During the next break in play, Jordan takes Brand out and replaces him with Jason Smith. Brand has scored 10 points in the period, and his offensive rebound of his own miss led to the Sixers' only other basket so far. Dalembert also checks into the game here, replacing the offensive-minded Marreese Speights, who hasn't had much to do because Green and Brand have dominated the ball.
How it ends: Smith misses a jumper from the right elbow.
How it got there: Iguodala, now a live participant in the offense, drives to the lane and kicks to Smith at the left elbow. Gortat has that assignment, and his solid contest may have contributed to Smith's missing the shot very, very, short.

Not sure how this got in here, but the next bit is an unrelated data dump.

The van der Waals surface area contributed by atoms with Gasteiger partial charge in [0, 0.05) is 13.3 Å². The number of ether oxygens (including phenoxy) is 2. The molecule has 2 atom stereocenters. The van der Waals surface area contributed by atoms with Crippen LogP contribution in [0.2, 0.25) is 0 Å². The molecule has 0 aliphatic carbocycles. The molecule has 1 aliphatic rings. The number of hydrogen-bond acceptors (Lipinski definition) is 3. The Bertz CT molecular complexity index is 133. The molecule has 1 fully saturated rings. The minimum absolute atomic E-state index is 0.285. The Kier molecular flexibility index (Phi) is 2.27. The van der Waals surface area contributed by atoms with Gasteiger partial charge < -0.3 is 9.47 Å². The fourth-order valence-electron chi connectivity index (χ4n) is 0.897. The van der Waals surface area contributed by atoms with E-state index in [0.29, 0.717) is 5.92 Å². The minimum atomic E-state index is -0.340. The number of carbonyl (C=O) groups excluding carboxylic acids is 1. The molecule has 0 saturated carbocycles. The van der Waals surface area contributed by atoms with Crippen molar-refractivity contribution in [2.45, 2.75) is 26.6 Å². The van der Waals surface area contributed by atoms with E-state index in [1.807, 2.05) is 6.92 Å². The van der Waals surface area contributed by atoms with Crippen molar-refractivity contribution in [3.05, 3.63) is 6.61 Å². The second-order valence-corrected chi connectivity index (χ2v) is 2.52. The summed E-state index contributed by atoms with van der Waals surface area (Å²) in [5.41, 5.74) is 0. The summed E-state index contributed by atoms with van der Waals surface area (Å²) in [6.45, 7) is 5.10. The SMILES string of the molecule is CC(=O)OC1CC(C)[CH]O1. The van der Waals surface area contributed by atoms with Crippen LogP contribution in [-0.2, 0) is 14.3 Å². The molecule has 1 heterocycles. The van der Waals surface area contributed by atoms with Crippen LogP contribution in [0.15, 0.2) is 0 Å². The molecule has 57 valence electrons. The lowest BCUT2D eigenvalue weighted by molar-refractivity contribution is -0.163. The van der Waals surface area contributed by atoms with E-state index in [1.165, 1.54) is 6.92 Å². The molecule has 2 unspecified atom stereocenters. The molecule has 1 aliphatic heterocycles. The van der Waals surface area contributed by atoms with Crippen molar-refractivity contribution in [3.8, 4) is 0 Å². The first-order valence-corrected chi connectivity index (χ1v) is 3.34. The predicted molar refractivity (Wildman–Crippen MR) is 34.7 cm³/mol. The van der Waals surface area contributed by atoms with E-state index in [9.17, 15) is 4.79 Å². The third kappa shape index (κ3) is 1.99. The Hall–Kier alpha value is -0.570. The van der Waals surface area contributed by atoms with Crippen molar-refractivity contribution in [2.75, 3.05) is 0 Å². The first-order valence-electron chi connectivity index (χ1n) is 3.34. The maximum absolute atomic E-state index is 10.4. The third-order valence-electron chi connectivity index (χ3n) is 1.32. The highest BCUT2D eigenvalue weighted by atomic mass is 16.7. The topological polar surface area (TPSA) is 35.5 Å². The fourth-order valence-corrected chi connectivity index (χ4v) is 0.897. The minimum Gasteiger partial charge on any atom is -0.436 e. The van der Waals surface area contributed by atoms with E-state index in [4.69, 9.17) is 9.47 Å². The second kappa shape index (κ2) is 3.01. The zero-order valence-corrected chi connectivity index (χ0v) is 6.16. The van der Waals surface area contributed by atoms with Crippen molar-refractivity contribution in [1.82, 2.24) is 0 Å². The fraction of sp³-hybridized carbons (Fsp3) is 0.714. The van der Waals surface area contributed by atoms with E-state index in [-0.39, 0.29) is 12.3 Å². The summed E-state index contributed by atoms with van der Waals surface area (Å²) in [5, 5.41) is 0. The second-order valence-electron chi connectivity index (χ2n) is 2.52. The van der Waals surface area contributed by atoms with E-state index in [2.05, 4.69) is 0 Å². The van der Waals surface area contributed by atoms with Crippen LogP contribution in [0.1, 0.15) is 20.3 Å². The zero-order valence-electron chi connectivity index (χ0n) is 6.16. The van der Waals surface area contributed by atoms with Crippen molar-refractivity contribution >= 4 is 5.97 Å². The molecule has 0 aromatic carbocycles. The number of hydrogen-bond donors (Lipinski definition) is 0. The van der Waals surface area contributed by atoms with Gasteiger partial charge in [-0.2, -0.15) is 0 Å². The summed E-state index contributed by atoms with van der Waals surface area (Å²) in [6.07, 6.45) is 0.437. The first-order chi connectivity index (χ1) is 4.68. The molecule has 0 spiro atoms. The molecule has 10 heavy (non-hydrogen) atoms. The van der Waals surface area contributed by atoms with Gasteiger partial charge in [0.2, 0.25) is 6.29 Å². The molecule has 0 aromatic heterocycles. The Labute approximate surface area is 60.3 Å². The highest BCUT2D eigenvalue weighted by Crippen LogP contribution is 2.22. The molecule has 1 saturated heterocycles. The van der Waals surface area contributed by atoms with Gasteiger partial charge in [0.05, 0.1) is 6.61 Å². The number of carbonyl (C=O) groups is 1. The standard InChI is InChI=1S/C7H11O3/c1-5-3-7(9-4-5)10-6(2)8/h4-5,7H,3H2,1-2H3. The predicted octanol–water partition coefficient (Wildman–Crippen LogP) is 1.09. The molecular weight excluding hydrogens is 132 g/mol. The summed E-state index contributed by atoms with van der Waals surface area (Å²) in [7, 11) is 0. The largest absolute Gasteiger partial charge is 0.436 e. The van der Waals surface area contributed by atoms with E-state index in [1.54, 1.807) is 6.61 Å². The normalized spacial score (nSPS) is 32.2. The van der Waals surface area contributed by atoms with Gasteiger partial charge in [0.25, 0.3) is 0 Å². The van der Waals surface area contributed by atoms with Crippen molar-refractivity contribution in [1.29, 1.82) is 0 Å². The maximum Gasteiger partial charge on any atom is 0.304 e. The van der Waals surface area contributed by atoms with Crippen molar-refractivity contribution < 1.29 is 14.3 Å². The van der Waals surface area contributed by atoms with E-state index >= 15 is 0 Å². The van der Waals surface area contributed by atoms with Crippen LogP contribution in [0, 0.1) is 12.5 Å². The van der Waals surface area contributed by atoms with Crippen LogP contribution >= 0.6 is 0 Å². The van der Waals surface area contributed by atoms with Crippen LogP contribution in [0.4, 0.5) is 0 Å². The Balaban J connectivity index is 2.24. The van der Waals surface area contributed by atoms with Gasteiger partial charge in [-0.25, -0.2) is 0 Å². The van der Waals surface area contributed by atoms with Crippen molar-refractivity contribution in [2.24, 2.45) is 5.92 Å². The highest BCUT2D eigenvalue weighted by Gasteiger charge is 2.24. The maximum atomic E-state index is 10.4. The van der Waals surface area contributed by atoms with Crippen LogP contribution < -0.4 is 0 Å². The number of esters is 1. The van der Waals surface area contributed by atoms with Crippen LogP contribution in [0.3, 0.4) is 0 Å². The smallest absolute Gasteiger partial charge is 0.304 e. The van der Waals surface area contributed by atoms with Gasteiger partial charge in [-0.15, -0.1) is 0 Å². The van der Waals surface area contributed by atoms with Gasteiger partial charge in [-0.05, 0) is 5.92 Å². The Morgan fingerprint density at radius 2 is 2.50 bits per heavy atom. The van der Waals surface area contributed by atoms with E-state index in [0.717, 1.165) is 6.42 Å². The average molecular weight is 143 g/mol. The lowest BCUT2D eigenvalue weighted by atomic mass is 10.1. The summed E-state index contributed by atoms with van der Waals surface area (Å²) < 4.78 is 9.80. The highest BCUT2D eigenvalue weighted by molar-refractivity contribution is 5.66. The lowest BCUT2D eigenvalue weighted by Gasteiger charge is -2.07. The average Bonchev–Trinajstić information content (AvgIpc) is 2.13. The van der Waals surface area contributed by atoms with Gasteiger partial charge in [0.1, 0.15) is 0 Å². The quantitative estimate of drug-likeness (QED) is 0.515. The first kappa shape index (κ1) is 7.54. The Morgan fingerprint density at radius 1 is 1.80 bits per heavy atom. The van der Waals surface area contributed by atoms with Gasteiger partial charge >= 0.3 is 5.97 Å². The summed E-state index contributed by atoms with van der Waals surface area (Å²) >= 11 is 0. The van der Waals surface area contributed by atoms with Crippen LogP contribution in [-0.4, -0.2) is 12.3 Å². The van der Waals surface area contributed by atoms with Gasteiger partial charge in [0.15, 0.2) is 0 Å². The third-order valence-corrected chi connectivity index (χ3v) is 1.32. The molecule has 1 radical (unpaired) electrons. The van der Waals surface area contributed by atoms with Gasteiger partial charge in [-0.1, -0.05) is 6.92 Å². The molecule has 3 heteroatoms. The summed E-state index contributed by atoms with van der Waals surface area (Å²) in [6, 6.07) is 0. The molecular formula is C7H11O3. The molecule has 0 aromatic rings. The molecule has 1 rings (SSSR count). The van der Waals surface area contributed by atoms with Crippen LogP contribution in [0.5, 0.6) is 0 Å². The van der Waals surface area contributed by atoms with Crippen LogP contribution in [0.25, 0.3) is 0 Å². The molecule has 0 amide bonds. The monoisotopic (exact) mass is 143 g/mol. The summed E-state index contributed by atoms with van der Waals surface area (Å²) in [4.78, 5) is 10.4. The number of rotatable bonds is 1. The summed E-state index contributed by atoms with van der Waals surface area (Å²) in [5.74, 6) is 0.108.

How it ends: Iguodala turns the ball over.
How it got there: Igoudala and Smith run a high pick-and-roll, with Iguodala driving to his left. Gortat is all over the play, and swipes the handle away from Iguodala. He recovers the ball himself and passes ahead to Mickael Pietrus, whom Iguodala fouls from behind on a transition layup attempt. He drains both foul shots.
This defensive possession is the last for Howard and Gortat together during their first stint. It's worth noting that Philadelphia didn't get anything going in the paint during this stretch. Were it not for Brand's admirable hustle on that offensive rebound, the 76ers would have gone scoreless; as it is, they only managed 2 points on 5 possessions. Meanwhile, the Magic have scored 9 straight points and now hold a 42-35 lead. Van Gundy has turned the tide.